Diversity FAQ’s No 19: How is diversity connected to Business Strategy: Part III – ‘Decision making’


 “All human beings are necessarily products of their environment” – Burrhus Fredic Skinner, Professor of Psychology, Harvard University

The above statement by Skinner, though true, implies a limitation: that human beings are limited by what they know. Indeed, what they know, and that which limits them, is derived from the socio-economic, cultural and political interactions they have within their specific environments. But it is also true to say that of all living things on the planet, human beings constitute that species which has the ingrained ability to constantly overcome these apparent limitations – through the effective use of intelligence – and herein lies the key point our topic of discussion attempts to answer:

It is my thinking that at the heart of effective decision-making lies the question of intelligence, that rational ability all human beings use to overcome their natural limitations so as to aspire toward greater levels of intelligibility and hence higher strategic clarity. The process of overcoming Skinnner’s environmental constraints, I suggest, necessarily involves engaging a varied number of ‘intelligencies’ – and by implication their related range of experiences – using these as strategic building blocks during the decision-making process to access higher levels of intelligibility.

The thinking being put forward here is a simple one: that by utilising the best of our ‘intellectual diversity’, not only will we be more disposed to developing fresh and new business strategies, but importantly, these agreed strategies would be based on an informed decision-making process given their naturally diverse character.

In line with the thinking above, it is fair to say that the argument for the greater use of diversity as an indispensable part of the decision-making process is in fact an argument for greater intelligibility. Indeed, intelligibility has always been at the very heart of societal progress, development, and that toward which we all aspire, a point indirectly referred to by Lord Davies in his recent report on Gender Inclusivity within Boards.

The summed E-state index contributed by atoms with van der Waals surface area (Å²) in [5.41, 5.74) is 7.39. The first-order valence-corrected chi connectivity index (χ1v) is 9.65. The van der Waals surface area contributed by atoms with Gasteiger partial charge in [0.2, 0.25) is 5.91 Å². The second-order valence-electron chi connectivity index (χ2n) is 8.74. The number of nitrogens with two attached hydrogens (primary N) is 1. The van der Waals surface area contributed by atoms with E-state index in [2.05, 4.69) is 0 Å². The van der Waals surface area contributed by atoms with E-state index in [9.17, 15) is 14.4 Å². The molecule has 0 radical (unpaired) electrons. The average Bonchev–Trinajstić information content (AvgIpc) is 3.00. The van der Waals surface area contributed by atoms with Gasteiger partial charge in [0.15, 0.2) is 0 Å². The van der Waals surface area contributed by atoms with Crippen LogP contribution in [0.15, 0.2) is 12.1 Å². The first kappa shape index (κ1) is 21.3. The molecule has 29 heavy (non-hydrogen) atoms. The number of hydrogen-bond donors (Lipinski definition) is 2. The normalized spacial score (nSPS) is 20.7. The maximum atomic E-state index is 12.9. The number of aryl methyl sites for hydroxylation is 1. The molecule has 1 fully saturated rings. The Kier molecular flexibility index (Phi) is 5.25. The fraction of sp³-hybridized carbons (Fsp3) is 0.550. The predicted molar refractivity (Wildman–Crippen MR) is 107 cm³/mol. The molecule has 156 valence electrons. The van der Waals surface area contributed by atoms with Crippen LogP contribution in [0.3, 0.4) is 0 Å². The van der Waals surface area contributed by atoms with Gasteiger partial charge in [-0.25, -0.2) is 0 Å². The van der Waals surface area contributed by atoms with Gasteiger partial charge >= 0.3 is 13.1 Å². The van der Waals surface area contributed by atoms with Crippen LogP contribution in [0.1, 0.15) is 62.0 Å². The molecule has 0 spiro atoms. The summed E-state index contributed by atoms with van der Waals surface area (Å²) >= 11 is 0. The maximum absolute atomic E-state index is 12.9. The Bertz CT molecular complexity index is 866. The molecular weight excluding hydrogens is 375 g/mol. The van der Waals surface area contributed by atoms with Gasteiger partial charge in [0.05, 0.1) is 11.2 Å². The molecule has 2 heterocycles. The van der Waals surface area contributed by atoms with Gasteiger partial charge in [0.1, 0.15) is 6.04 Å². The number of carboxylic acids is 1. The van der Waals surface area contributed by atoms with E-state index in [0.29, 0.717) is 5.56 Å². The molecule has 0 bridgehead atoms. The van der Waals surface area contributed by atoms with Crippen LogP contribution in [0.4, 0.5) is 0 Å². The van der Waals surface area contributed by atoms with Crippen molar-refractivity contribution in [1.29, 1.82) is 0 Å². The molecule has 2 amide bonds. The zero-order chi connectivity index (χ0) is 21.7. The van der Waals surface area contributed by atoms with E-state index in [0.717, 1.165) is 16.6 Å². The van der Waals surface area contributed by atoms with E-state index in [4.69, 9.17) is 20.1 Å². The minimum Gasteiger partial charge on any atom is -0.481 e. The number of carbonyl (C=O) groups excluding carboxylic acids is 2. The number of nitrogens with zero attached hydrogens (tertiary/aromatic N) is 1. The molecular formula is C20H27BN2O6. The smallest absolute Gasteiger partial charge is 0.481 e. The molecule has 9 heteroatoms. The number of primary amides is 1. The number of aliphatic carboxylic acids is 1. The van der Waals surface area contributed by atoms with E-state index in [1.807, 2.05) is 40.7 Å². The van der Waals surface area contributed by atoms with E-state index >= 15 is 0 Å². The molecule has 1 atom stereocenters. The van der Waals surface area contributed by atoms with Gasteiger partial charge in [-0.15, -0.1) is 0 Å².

Reading through the very first page of his report, Lord Davies states rather clearly: “There is a strong business case for balanced boards. Inclusive and balanced boards are more likely to be effective boards, better able to understand their customers and stakeholders and to benefit from fresh perspectives, ideas, vigorous challenge and broad experience. This in turn leads to better decision making”. He concludes by saying that the case for inclusive boards is in fact, a key driving factor for achieving profitability and return on investment.

Now, whilst I do agree with Lord Davies thinking, I do however think he is slightly at pains to clearly explain ‘the why’ of inclusive decision making. What is it about Lord Davies’ thinking on inclusive decision making that is synonymous with our identity as human beings, and to which he appeals? He is perfectly right to point to the tangible outcomes of having inclusive boards, such as profitability, ROI, etc. But his fundamental argument, in my view, though is about how diversity facilitates better decision making, should, even more so, from a baseline perspective, be about conscientising us of the power inherent in our intellectual diversity and the somewhat ‘unforeseen’ levels of intelligibility we deny ourselves by not proactively engaging it as an opportunity and solution that stares at us directly in the face.

What we are saying above, underpins the case for diversity, and indeed, decision making, which in my view are inextricably connected for any viable business strategy. This idea is linked to the thinking that when different ideas are brought together and positively utilised, it signals the beginning of a new era of change, development and greater intelligibility. There are many instances from which we can draw inspiration in this regard; from decisions taken to create new products that sparked the industrial revolution in the 1700’s, through to joined-up thinking that characterised the development of new technologies in the present time. These events occurred due to an ingrained desire to proactively use our intelligence…